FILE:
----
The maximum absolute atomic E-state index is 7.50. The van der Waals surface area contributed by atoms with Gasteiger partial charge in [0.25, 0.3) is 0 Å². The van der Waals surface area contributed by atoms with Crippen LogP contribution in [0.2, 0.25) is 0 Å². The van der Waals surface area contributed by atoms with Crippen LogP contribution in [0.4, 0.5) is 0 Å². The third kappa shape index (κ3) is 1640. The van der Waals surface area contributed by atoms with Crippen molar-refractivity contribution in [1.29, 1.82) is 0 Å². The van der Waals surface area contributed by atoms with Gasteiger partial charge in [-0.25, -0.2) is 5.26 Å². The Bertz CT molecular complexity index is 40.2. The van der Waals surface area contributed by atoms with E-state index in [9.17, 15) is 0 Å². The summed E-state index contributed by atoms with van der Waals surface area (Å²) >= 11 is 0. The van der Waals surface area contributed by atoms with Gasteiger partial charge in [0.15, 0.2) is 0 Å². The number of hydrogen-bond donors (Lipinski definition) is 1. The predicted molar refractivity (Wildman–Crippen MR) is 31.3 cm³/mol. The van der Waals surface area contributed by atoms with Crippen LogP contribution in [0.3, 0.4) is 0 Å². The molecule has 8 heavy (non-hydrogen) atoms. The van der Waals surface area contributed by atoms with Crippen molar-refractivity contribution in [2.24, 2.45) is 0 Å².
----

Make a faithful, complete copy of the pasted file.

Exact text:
The maximum absolute atomic E-state index is 7.50. The van der Waals surface area contributed by atoms with Gasteiger partial charge in [0.25, 0.3) is 0 Å². The van der Waals surface area contributed by atoms with Crippen LogP contribution in [0.2, 0.25) is 0 Å². The van der Waals surface area contributed by atoms with Crippen LogP contribution in [0.4, 0.5) is 0 Å². The third kappa shape index (κ3) is 1640. The van der Waals surface area contributed by atoms with Crippen molar-refractivity contribution in [1.29, 1.82) is 0 Å². The van der Waals surface area contributed by atoms with Gasteiger partial charge in [-0.25, -0.2) is 5.26 Å². The Bertz CT molecular complexity index is 40.2. The van der Waals surface area contributed by atoms with E-state index in [9.17, 15) is 0 Å². The summed E-state index contributed by atoms with van der Waals surface area (Å²) >= 11 is 0. The van der Waals surface area contributed by atoms with Gasteiger partial charge in [0.15, 0.2) is 0 Å². The number of hydrogen-bond donors (Lipinski definition) is 1. The predicted molar refractivity (Wildman–Crippen MR) is 31.3 cm³/mol. The van der Waals surface area contributed by atoms with Crippen LogP contribution in [0.3, 0.4) is 0 Å². The molecule has 8 heavy (non-hydrogen) atoms. The van der Waals surface area contributed by atoms with Crippen molar-refractivity contribution in [2.24, 2.45) is 0 Å².